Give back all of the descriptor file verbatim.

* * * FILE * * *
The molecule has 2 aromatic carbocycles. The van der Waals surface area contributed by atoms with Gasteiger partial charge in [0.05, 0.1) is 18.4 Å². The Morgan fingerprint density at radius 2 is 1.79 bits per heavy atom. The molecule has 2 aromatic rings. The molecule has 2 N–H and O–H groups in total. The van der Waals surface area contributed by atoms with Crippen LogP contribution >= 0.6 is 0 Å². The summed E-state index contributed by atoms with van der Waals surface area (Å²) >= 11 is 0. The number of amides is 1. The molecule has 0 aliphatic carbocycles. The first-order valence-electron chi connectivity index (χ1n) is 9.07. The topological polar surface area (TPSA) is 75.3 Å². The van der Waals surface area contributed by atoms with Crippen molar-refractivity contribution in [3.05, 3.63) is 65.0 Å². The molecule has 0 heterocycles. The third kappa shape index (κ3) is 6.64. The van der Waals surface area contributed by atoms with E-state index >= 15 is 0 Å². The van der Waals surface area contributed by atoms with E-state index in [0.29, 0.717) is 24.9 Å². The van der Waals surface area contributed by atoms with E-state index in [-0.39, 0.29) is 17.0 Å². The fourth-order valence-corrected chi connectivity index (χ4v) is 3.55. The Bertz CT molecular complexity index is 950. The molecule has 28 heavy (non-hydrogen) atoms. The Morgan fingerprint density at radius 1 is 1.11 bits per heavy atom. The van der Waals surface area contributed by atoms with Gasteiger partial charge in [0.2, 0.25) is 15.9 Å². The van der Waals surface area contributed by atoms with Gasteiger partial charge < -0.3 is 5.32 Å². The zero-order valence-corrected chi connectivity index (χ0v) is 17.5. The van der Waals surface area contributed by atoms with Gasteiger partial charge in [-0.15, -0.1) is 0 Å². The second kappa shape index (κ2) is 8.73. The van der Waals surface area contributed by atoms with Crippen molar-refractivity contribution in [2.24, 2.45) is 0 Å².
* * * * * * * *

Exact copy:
The molecule has 2 aromatic carbocycles. The van der Waals surface area contributed by atoms with Gasteiger partial charge in [0.05, 0.1) is 18.4 Å². The Morgan fingerprint density at radius 2 is 1.79 bits per heavy atom. The molecule has 2 aromatic rings. The molecule has 2 N–H and O–H groups in total. The van der Waals surface area contributed by atoms with Crippen LogP contribution >= 0.6 is 0 Å². The summed E-state index contributed by atoms with van der Waals surface area (Å²) >= 11 is 0. The number of amides is 1. The molecule has 0 aliphatic carbocycles. The first-order valence-electron chi connectivity index (χ1n) is 9.07. The topological polar surface area (TPSA) is 75.3 Å². The van der Waals surface area contributed by atoms with Crippen molar-refractivity contribution in [3.05, 3.63) is 65.0 Å². The molecule has 0 heterocycles. The third kappa shape index (κ3) is 6.64. The van der Waals surface area contributed by atoms with E-state index >= 15 is 0 Å². The van der Waals surface area contributed by atoms with E-state index in [0.29, 0.717) is 24.9 Å². The van der Waals surface area contributed by atoms with E-state index in [-0.39, 0.29) is 17.0 Å². The fourth-order valence-corrected chi connectivity index (χ4v) is 3.55. The Bertz CT molecular complexity index is 950. The molecule has 28 heavy (non-hydrogen) atoms. The Morgan fingerprint density at radius 1 is 1.11 bits per heavy atom. The van der Waals surface area contributed by atoms with Gasteiger partial charge in [0.2, 0.25) is 15.9 Å². The van der Waals surface area contributed by atoms with Gasteiger partial charge < -0.3 is 5.32 Å². The zero-order valence-corrected chi connectivity index (χ0v) is 17.5. The van der Waals surface area contributed by atoms with Gasteiger partial charge in [-0.15, -0.1) is 0 Å². The second kappa shape index (κ2) is 8.73. The van der Waals surface area contributed by atoms with Crippen molar-refractivity contribution in [2.24, 2.45) is 0 Å².